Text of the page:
The idea of praxeology as a part of economic theory was developed by Austrian philosopher and economist, Ludwig Von Mises. In his talk, Rory Sutherland says that Von Mises believed that economics was just a subset of psychology and referred to economics as “the study of human praxeology under conditions of scarcity.”

Praxeology contains the Greek praxis, “practice, action, doing.” Other praxis words include echopraxia, the involuntary repetition of others, and parapraxis, more commonly known as the Freudian slip.


“This sudden loss of the ability to recognize faces actually happens to people. It’s called prosopagnosia, and it results from damage to a particular part of the brain.”

Nancy Kanwisher, “A neural portrait of the human mind,” TED, October 2014

Prosopagnosia, also known as face blindness, is usually acquired, as Nancy Kanwisher describes, as a result of brain damage, but it can also be congenital, manifesting in up to 2.5% of the population.

The term is from about 1950, and comes from the Greek prosopon, “face,” and agnosia, “ignorance.”


“If you ever aren’t sure if you attended the very best party or bought the very best computer, just settle for ‘good enough.’ People who do this are called ‘satisficers,’ and they’re consistently happier, he’s found, than are ‘maximizers,’ people who feel that they must choose the very best possible option.”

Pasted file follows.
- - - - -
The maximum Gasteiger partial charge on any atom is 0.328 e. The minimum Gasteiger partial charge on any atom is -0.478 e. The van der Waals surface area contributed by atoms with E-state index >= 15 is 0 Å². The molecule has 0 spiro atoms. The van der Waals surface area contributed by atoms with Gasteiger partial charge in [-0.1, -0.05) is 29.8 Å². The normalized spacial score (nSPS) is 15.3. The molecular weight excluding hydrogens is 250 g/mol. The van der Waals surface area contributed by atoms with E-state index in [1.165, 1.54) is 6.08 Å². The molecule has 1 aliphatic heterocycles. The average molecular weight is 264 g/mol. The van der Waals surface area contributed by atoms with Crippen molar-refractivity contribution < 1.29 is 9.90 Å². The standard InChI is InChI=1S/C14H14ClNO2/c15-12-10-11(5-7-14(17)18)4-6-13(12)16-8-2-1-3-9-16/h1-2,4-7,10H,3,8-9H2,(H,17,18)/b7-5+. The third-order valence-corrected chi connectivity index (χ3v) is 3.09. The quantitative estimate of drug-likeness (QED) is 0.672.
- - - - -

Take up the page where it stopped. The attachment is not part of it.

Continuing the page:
Olga Khazan, “The Power of ‘Good Enough,’” The Atlantic, March 10, 2015

The idea of satisficing originally came from psychologist Herbert Simon in the early 1950s. The word is a blend of satisfy and suffice, and is about being satisfied with good enough, as psychologist (and TED talker) Barry Schwartz puts it, instead of always being concerned with having “the best.”

synthetic happiness

“I want to suggest to you that synthetic happiness is every bit as real and enduring as the kind of happiness you stumble upon when you get exactly what you were aiming for.”

Dan Gilbert, “The surprising science of happiness,” TED, September 2006

Psychologist Dan Gilbert describes natural happiness as the feeling we have “when we get what we wanted,” while synthetic happiness is “what we make when we don’t get what we wanted.”

In other words, synthetic happiness is happiness we’ve chosen to have, despite — and in some cases, even because of — a seemingly negative outcome.

[Photo via Flickr: CC BY 2.0 by Neil Hunt]